ACT PREP Rules Wks 8-17. Pronoun use. Nominative Pronoun use. These are the pronouns that are usually the subject of a sentence – and they do the action in that sentence. A few examples of these nominative pronouns acting as the subject of a sentence are as follows:
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A pronoun agrees with its antecedent in number and gender.
Examples: The boy is looking for his truck
All students will be getting their diplomas.
Two or more antecedents joined by and are considered plural; two or more singular antecedents joined by or or nor are singular.
Examples: Juan and Julia will present their papers.
Neither Jon nor Ray left his phone.
If one is singular and one plural, the pronoun should agree with the closest antecedent.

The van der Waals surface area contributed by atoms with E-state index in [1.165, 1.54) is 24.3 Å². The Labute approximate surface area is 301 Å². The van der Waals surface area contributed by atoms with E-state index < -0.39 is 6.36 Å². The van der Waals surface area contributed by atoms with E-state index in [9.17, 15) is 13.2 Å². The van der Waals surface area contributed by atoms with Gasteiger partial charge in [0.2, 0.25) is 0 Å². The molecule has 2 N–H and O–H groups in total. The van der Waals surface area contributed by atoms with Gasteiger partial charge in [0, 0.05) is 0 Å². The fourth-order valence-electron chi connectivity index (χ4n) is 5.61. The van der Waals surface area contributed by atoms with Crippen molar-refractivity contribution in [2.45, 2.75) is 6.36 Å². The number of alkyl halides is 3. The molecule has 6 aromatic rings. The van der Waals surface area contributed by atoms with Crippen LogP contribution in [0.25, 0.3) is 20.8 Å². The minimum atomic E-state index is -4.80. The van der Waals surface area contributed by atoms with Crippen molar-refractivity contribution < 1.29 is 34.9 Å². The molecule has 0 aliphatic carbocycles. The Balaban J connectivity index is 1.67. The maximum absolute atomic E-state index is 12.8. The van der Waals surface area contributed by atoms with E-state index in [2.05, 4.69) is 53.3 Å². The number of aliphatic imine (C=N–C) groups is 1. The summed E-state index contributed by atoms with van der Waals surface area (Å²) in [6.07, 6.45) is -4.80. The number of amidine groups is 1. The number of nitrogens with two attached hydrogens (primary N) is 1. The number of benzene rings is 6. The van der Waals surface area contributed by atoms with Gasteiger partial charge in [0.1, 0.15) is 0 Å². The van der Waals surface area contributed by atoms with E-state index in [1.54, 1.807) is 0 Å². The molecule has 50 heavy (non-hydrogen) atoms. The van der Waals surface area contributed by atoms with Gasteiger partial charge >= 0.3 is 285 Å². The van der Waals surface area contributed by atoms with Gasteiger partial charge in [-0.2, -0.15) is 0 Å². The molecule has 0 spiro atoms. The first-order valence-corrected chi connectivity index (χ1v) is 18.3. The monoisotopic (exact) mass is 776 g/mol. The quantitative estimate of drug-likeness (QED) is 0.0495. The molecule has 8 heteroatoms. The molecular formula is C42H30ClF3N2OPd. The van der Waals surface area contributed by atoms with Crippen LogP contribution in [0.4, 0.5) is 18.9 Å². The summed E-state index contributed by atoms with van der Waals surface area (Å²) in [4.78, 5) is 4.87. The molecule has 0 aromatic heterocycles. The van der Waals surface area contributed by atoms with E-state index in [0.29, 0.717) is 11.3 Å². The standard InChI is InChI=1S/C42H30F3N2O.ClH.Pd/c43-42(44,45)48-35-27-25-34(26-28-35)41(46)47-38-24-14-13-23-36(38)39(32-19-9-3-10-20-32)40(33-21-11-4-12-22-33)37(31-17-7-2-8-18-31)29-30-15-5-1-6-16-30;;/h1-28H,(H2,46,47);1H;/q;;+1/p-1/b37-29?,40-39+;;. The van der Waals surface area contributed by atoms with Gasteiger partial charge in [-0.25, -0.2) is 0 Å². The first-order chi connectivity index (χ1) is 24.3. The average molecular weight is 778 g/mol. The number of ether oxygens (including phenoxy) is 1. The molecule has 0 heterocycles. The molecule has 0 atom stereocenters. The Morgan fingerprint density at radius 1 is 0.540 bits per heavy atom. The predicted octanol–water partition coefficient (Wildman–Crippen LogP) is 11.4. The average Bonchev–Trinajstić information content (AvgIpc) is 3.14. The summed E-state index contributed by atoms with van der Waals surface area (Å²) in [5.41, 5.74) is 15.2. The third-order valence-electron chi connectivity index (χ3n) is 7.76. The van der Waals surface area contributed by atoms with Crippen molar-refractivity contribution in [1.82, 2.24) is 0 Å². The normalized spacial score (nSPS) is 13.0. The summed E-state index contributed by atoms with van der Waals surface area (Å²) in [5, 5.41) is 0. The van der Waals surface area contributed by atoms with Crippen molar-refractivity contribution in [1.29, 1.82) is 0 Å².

Examples: Neither Mary nor her friends gave up their seat.
Will Kelly or Lee type his or her paper?
Now your turn! Please complete the worksheet(s) over pronoun and antecedent agreement.
****NOTE: Compound sentences may be punctuated with a comma and coordinating conjunction or semicolon.
Set off words, phrases, and clauses that are not needed (nonessential). Use commas around nonessential, or contrasting information.
Intense preparation, then, is known to produce high scores.
Robert Frost, a Pulitzer Prize winner, is an amazing poet.
Shakespeare, not Marlowe, is my favorite playwright.
Now it’s your turn! Please complete the worksheet(s) over comma use.
Use a comma after an introductory phrase, clause, and adverb.
Examples: To be able to compete on the collegiate level, many high school athletes practice their sport all year.
If you are counting on a college scholarship, pay attention to your grades.
Occasionally, the person actually responsible for the vandalism will be caught and will pay the damages.
Use a comma to separate items in a series.
I selected my Shih Tzu because of her color, her attentiveness and her disposition.
Sue was infatuated with the tall, attractive stranger.
**Now it’s your turn! Please complete the worksheet(s) over comma use